We must not be blackmailed

David Coltart says that the land provisions in the draft constitution are “racially discriminatory and should never be in any modern democratic constitution.” He also said that even worse than these land provisions was that “far too much power is still vested in the executive.” In other words, the constitution abrogates fundamental human rights and does not contain the necessary checks and balances to constrain Presidential powers. Yet, Coltart argues that we cannot &ldqu


The first is that human rights and the separation of powers, amongst others, are not minor elements but the core pillars upon which a democratic constitution stands or falls. Remove one of those pillars and the whole edifice crumbles. Equally worrying, is that the constitution specifically contradicts the rulings of the SADC Tribunal which were based on international customary law and the Vienna Convention on the Law of Treaties. As Zanu (PF) systematically discredited and dismantled the Tribunal, the MDC did nothing but maintain a shameful silence. Now Coltart is asking the people to do that same: turn a blind eye to grievous flaws in the draft constitution.

The second argument is if we do not accept this deeply flawed document we will play into the hands of Zanu (PF) hardliners. But, hold on a minute … are the people of Zimbabwe being asked to judge the draft constitution on its own merits or to make a political decision? Just because Jonathan Moyo is rejecting it for political reasons, do the people of Zimbabwe also have to accept it for political reasons? The MDC has already played into the hands of the hardliners by capitulating on human rights, executive powers, and the question of justice. Coltart believes the draft constitution will lead to more accountability, more democracy, and the loss of power by hardliners. But if Mugabe blatantly disregarded the last constitution, why should he abide by the new one? By what constitutional authority, for example, does the President instruct the police to defy court orders and ignore their constitutional duty to protect the people from atrocities committed by his party supporters? The truth of the matter is that they subverted the old constitution and then inserted the offending clauses in the new draft constitution.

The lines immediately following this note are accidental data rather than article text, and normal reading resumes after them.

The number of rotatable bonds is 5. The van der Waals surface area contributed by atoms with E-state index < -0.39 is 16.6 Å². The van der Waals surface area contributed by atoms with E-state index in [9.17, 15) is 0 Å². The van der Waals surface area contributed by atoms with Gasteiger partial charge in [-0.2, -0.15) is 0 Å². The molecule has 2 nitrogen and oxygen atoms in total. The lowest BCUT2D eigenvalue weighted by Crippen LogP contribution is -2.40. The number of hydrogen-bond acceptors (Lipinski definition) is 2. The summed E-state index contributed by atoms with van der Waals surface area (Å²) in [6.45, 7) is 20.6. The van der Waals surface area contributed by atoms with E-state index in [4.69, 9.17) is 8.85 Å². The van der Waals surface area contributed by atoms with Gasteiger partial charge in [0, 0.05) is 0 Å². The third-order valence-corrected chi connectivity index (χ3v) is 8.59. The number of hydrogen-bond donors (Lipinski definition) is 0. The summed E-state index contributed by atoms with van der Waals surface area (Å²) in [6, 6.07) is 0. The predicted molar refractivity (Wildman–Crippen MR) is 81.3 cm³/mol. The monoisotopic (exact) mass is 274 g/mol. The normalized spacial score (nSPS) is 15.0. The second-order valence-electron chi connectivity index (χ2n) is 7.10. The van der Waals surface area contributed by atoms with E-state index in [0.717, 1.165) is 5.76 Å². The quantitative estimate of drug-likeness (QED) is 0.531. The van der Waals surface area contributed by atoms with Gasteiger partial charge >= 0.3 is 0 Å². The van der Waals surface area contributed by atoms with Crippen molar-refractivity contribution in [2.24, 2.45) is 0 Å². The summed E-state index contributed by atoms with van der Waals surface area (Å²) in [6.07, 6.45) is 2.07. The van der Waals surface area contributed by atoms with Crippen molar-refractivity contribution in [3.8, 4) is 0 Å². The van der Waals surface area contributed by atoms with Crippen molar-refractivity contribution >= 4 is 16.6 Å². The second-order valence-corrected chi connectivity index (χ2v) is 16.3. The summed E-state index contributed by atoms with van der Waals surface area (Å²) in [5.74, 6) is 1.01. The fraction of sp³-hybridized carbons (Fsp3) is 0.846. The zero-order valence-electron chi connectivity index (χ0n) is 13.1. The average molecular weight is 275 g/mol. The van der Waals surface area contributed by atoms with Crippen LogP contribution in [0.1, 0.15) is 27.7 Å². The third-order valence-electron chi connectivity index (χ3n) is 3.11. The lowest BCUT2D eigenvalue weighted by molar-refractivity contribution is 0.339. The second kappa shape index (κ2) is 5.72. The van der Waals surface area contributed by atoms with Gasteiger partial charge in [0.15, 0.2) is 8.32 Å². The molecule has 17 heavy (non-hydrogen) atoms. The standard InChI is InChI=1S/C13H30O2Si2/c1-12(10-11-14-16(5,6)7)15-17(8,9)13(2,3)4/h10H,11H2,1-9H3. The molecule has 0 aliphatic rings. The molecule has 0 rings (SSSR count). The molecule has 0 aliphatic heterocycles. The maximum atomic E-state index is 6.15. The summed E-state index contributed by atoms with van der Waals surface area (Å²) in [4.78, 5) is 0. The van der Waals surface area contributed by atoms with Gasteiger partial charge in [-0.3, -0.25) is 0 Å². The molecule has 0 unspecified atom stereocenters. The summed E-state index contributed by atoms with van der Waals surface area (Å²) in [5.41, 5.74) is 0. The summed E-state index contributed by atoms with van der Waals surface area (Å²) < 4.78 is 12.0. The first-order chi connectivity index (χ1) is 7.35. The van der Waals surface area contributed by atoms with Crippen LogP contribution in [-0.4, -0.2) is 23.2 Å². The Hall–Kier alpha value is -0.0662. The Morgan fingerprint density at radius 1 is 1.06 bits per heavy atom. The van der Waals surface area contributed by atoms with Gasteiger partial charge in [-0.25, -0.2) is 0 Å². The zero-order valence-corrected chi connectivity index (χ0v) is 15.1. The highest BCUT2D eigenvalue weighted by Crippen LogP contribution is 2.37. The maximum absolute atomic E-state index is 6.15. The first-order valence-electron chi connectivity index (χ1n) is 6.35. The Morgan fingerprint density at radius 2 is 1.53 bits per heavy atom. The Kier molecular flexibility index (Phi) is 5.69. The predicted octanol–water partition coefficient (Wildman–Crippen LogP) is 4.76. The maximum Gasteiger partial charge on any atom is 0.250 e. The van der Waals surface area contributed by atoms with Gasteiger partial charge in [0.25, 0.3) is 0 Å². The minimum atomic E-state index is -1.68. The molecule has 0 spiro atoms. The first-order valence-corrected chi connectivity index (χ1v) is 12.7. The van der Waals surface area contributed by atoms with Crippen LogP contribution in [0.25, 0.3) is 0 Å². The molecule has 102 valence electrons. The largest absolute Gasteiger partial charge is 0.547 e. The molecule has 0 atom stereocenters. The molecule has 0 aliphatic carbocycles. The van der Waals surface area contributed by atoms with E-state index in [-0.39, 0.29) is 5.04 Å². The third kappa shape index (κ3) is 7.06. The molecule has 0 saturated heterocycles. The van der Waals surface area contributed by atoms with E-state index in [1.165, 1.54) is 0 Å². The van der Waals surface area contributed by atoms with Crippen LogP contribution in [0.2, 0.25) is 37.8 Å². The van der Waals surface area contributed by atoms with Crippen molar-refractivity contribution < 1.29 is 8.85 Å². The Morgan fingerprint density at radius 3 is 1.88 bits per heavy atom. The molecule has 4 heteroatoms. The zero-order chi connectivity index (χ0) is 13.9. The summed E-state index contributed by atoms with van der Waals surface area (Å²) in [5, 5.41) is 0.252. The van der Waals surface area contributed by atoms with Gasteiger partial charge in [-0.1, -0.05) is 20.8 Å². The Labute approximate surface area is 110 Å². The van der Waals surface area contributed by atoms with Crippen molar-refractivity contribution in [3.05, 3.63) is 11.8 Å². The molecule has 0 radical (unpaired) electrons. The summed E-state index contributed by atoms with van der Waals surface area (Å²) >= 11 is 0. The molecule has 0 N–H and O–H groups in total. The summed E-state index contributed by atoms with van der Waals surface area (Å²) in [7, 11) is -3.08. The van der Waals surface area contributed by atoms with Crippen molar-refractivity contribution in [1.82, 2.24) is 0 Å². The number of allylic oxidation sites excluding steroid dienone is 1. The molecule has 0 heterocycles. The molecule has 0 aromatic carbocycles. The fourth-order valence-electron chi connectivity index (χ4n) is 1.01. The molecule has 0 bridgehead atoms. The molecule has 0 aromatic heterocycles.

Zimbabweans should reject the argument that “we just do not have any other option” – that unless we, like the MDC, compromise with a regime that has brought nothing but poverty, humiliation and misery – and which created a Diaspora that has conveniently been denied the vote – matters will only get worse. The MDC won elections and ceded power because ‘they had no other option’; they legitimised the seizure of farms based on race because ‘they had no other option’. When Mugabe refused on budge on any GPA reforms, they joined him by calling for the removal of sanctions because ‘they had no other option’.

But now, we the people do have an option to decide upon whether or not to adopt the draft constitution. We must deliberate and discuss the merits and flaws of the draft constitution rigorously and openly. We must decide whether any president should be trusted with such sweeping constitutional powers. If necessary, we should sink this rickety and leaky ferry and start afresh with a sturdy and seaworthy vessel of state that can confidently withstand the constitutional gales and storms that lie ahead. But we must not be blackmailed into accepting the unacceptable.

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